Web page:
From Employee Benefit Provider Magazine, 4/30/15:
There’s plenty of disagreement between Democrats and Republicans when it comes to the Affordable Care Act. However, there is one aspect that members of both parties agree on — the Cadillac tax should be repealed.
The most recent effort to repeal the tax was announced this week, and the bill is co-sponsored by three Democrats. Reps. Joe Courtney (D-Conn.), Dina Titus (D-Nev.) and Donald Norcross (D-N.J.) unveiled the Middle Class Health Benefits Tax Repeal Act, which would repeal the excise tax on high-cost group plans. Set to take effect in 2018, employers would have to pay a 40% tax on plans exceeding $27,500 for a family or $10,200 for an individual.
Bipartisan support for the repeal has been in the works for a while now, says Joel Kopperud, vice president of government affairs at the Council of Insurance Agents and Brokers. “Everyone is working together on this,” he says.
That includes employers and unions — which is fueling the bipartisan effort from Congress, says John Greene, vice president of congressional affairs at the National Association of Health Underwriters. “When you get the rare combination of union and employer discontent with something, then they tend to act,” he says.
However, the Democrats’ bill and its Republican counterpart — H.R. 879, which was introduced by Rep. Frank Guinta (R-N.H.) in February — each have partisan co-sponsors, Kopperud says. Having support from the House Ways and Means Committee and the Senate Finance Committee would boost momentum, he says.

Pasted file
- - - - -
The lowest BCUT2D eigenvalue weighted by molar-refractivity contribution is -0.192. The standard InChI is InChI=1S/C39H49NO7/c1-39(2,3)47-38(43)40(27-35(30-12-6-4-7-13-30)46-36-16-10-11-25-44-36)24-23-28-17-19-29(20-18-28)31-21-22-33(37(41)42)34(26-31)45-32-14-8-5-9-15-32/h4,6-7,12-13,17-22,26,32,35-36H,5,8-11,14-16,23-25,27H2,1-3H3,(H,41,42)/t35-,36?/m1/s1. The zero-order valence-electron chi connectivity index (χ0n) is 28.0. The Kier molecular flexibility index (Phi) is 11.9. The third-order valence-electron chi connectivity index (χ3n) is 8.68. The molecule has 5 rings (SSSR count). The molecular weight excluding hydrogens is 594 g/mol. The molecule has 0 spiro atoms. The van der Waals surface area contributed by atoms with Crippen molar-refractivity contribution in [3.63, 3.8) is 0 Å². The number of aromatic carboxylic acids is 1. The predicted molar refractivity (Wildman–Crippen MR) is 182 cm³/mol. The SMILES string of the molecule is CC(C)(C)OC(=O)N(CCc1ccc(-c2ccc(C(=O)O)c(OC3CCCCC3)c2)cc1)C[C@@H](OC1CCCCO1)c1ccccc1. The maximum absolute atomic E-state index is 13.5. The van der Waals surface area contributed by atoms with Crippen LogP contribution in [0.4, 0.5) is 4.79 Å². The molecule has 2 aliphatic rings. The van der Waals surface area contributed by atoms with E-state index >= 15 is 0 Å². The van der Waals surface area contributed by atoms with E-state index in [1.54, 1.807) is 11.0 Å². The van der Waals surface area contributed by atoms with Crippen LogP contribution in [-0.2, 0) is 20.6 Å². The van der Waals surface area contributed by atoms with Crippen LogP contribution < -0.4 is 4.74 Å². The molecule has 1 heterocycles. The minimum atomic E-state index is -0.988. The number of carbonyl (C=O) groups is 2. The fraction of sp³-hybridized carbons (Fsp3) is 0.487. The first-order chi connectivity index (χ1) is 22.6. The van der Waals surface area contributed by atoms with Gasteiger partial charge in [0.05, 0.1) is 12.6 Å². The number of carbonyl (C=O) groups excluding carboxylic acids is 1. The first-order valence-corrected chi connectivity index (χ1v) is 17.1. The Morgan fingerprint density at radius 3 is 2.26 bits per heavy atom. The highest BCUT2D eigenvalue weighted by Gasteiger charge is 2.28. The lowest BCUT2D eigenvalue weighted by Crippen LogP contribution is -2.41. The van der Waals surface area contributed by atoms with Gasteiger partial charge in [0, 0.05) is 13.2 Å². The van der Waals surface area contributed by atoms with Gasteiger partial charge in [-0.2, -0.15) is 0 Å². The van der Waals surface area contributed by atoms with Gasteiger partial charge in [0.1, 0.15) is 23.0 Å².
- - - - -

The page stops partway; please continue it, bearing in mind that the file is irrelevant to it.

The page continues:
It’s unlikely a repeal or amendment to the Cadillac tax will happen this year, Kopperud says, but he’s hoping Congress will move quickly. Employers already are — 31% said avoiding the tax influenced their plan decisions for 2014, according to a Mercer study. “It is impacting plans now,” says Kopperud. “The market is reacting today.”
Some employers are scaling back benefits and/or increasing employee contributions, says Ronnell Nolan, president of Health Agents for America, Inc. “Businesses have been pushing their workers out of high-cost plans and into ones with higher deductibles while simultaneously offering them HSAs to help them cope with the increased costs,” she says. “Many employers are also considering significantly cutting how much they subsidize the health benefits of spouses or dependents of workers.”